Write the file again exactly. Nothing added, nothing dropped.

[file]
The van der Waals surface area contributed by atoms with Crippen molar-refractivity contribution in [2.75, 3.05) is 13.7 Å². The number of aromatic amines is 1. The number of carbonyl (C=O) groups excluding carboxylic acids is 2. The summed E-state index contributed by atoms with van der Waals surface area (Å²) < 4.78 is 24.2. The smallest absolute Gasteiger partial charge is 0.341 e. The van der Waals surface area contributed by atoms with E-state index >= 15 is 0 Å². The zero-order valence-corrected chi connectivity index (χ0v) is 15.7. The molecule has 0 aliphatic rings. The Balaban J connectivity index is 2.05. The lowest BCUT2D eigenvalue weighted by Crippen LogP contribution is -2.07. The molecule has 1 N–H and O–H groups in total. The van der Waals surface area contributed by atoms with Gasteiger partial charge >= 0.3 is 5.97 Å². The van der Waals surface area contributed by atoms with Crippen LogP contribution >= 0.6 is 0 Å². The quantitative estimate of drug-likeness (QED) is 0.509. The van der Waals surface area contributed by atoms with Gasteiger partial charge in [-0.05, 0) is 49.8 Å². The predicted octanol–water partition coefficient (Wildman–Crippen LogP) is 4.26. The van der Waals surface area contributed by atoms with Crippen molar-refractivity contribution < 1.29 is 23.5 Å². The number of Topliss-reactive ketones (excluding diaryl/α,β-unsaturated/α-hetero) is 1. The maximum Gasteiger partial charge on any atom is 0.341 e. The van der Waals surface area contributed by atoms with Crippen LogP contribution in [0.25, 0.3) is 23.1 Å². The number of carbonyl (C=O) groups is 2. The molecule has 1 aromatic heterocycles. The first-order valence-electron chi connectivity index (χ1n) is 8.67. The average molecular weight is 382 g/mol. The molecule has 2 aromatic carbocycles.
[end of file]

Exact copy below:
The van der Waals surface area contributed by atoms with Crippen molar-refractivity contribution in [2.75, 3.05) is 13.7 Å². The number of aromatic amines is 1. The number of carbonyl (C=O) groups excluding carboxylic acids is 2. The summed E-state index contributed by atoms with van der Waals surface area (Å²) < 4.78 is 24.2. The smallest absolute Gasteiger partial charge is 0.341 e. The van der Waals surface area contributed by atoms with E-state index >= 15 is 0 Å². The zero-order valence-corrected chi connectivity index (χ0v) is 15.7. The molecule has 0 aliphatic rings. The Balaban J connectivity index is 2.05. The lowest BCUT2D eigenvalue weighted by Crippen LogP contribution is -2.07. The molecule has 1 N–H and O–H groups in total. The van der Waals surface area contributed by atoms with Gasteiger partial charge >= 0.3 is 5.97 Å². The van der Waals surface area contributed by atoms with Crippen LogP contribution >= 0.6 is 0 Å². The quantitative estimate of drug-likeness (QED) is 0.509. The van der Waals surface area contributed by atoms with Gasteiger partial charge in [-0.05, 0) is 49.8 Å². The predicted octanol–water partition coefficient (Wildman–Crippen LogP) is 4.26. The van der Waals surface area contributed by atoms with Crippen molar-refractivity contribution < 1.29 is 23.5 Å². The number of Topliss-reactive ketones (excluding diaryl/α,β-unsaturated/α-hetero) is 1. The maximum Gasteiger partial charge on any atom is 0.341 e. The van der Waals surface area contributed by atoms with Crippen LogP contribution in [0.25, 0.3) is 23.1 Å². The number of carbonyl (C=O) groups is 2. The molecule has 1 aromatic heterocycles. The first-order valence-electron chi connectivity index (χ1n) is 8.67. The average molecular weight is 382 g/mol. The molecule has 2 aromatic carbocycles.